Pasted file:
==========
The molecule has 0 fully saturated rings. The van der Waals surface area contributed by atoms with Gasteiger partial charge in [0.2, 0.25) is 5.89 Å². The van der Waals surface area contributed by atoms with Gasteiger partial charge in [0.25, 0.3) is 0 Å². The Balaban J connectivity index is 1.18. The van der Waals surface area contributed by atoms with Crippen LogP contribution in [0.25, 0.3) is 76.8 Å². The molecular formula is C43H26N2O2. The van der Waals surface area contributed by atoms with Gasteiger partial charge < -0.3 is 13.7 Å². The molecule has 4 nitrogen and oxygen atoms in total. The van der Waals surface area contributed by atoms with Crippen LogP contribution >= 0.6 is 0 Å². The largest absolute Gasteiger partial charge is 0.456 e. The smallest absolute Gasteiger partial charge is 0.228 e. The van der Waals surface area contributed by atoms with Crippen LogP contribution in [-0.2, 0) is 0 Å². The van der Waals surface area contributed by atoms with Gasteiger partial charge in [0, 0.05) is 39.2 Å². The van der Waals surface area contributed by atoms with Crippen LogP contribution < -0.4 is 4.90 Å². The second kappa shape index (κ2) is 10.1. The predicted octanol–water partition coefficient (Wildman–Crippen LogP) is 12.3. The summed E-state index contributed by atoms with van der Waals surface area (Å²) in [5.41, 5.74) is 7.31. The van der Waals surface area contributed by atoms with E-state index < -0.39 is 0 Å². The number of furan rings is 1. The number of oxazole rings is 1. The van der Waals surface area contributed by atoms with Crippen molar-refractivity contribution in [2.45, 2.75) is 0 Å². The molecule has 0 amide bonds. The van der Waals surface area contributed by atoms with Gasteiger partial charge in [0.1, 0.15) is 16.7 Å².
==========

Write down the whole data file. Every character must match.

The molecule has 0 fully saturated rings. The van der Waals surface area contributed by atoms with Gasteiger partial charge in [0.2, 0.25) is 5.89 Å². The van der Waals surface area contributed by atoms with Gasteiger partial charge in [0.25, 0.3) is 0 Å². The Balaban J connectivity index is 1.18. The van der Waals surface area contributed by atoms with Crippen LogP contribution in [0.25, 0.3) is 76.8 Å². The molecular formula is C43H26N2O2. The van der Waals surface area contributed by atoms with Gasteiger partial charge < -0.3 is 13.7 Å². The molecule has 4 nitrogen and oxygen atoms in total. The van der Waals surface area contributed by atoms with Crippen LogP contribution >= 0.6 is 0 Å². The largest absolute Gasteiger partial charge is 0.456 e. The smallest absolute Gasteiger partial charge is 0.228 e. The van der Waals surface area contributed by atoms with Crippen LogP contribution in [-0.2, 0) is 0 Å². The van der Waals surface area contributed by atoms with Gasteiger partial charge in [0, 0.05) is 39.2 Å². The van der Waals surface area contributed by atoms with Crippen LogP contribution < -0.4 is 4.90 Å². The second kappa shape index (κ2) is 10.1. The predicted octanol–water partition coefficient (Wildman–Crippen LogP) is 12.3. The summed E-state index contributed by atoms with van der Waals surface area (Å²) in [5.41, 5.74) is 7.31. The van der Waals surface area contributed by atoms with E-state index < -0.39 is 0 Å². The number of furan rings is 1. The number of oxazole rings is 1. The van der Waals surface area contributed by atoms with Crippen molar-refractivity contribution in [2.45, 2.75) is 0 Å². The molecule has 0 amide bonds. The van der Waals surface area contributed by atoms with Gasteiger partial charge in [0.1, 0.15) is 16.7 Å².